Birch Bay berm performing as it should, public works says no project will prevent all damage

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Whatcom County Public Works said in a news release on January 14 that the Birch Bay berm performed well during the  previous week’s storm and any flooding occurred in an area not protected by the berm.

While some debris – driftwood and beach rock – was thrown onto Birch Bay Drive, Bay Breeze Restaurant and Bar and the parking spaces near the restaurant, public works said this is to be expected and that the berm prevented any damage from being done to Birch Bay Drive.

If it weren’t for the recent construction on the berm, the combination of high tide and strong winds last week could have caused similar damage to what Birch Bay experienced in 2018, said John Gargett, emergency management director for the Whatcom County Sheriff’s Office. The storm surge two years ago left Birch Bay Drive in tatters and incurred over $5 million in local damage. 

Last week, the bay experienced a similar surge of high tide and strong winds that backed up Terrell Creek, causing flooding in Birch Bay State Park and surrounding neighborhoods in the freshwater floodplain.

“The berm is designed to keep seawater from inundating Birch Bay Drive and the surrounding areas,” the public works news release said. “It is not designed to protect the freshwater creek floodplain.”

Marie Duckworth, communications specialist for Whatcom County Public Works, said in an email that there is very little public works can do about flooding in that area. With king tides and strong winds acting as a dam and already high water levels on Terrell Creek due to recent heavy rains, flooding will happen in the creek’s floodplain, Duckworth said.

To alleviate the flooding in that area, public works would have to re-route the water away from these low-lying areas, which she said would require a very expensive and time-consuming project that may not provide a guarantee of flood protection.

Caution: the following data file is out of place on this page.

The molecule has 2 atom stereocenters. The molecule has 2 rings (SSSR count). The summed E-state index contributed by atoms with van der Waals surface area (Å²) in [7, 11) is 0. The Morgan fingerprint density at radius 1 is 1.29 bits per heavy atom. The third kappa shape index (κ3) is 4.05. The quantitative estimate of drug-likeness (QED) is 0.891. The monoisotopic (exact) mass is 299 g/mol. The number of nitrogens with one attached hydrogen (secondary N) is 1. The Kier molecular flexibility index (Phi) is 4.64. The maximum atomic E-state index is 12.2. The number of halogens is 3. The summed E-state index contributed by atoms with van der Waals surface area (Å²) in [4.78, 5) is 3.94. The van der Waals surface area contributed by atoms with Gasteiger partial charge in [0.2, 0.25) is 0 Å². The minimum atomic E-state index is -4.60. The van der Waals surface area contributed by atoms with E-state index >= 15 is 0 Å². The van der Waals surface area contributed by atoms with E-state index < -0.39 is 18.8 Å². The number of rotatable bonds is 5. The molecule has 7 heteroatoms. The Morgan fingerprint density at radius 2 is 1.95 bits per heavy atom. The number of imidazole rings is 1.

Along the berm, officially called the Birch Bay Drive and Pedestrian Facility Project, the storm had minor effects, like driftwood and beach rock strewn onto the roadway and path.

Gargett, who was out on the bay around 6 a.m. the morning of the storm, said he saw waves crashing over the limestone pathway of the newly constructed Birch Bay berm and the Bay Breeze Restaurant.

Justin Myers, general manager of Bay Breeze Restaurant and Bar, said the storm didn’t cause major damage to the restaurant.

“We had a little bit of water come underneath the exit door,” he said. “But no real damage. We’re still open.”

Myers said they boarded up the western-facing windows prior to the storm and reinforced them with boards on the inside of the building the morning of the storm. He also said they had minor debris strewn around the property that was easy to cleanup.

“No engineering project will be able to prevent all the damage from every storm,” the public works news release said. “What the berm project does is mitigate and reduce the potential damage.”

The berm uses the natural slope of the restored shoreline to dissipate the force of waves, thereby mitigating the damage done from these kinds of storms, according to public works.

Gargett closed Birch Bay State Park because he said there was about a foot of standing water that was intermixed with debris from the bay and creek on Birch Bay Drive.

Birch, Sunset, Terrill, Willow and Wooldridge drives and Morrison Avenue were also closed that morning due to standing water on the roadways. Gargett said there were many properties with water up to the door seal level in that area, but there have been no reports of any damage to those properties.

“It is an unusual event for that to occur simultaneously,” Gargett said about the high tide and winds backing up Terrell Creek, causing the flooding. “It’s not a normal thing.”

Duckworth said most of the water clears when the tide recedes, which was already beginning to happen when public works crews arrived.

The park and roads were opened by the following day.

Duckworth said public works received a few phone calls from people advising them of the debris near their homes but there was no mention of property damage.

The department said no damage was done to the berm, the walkway or construction equipment, but some of the plantings along the slope of the berm were either lost or damaged. They will assess the plantings through the spring and summer to see what will need to be replanted.

The berm project will also remain on schedule, the news
release said.

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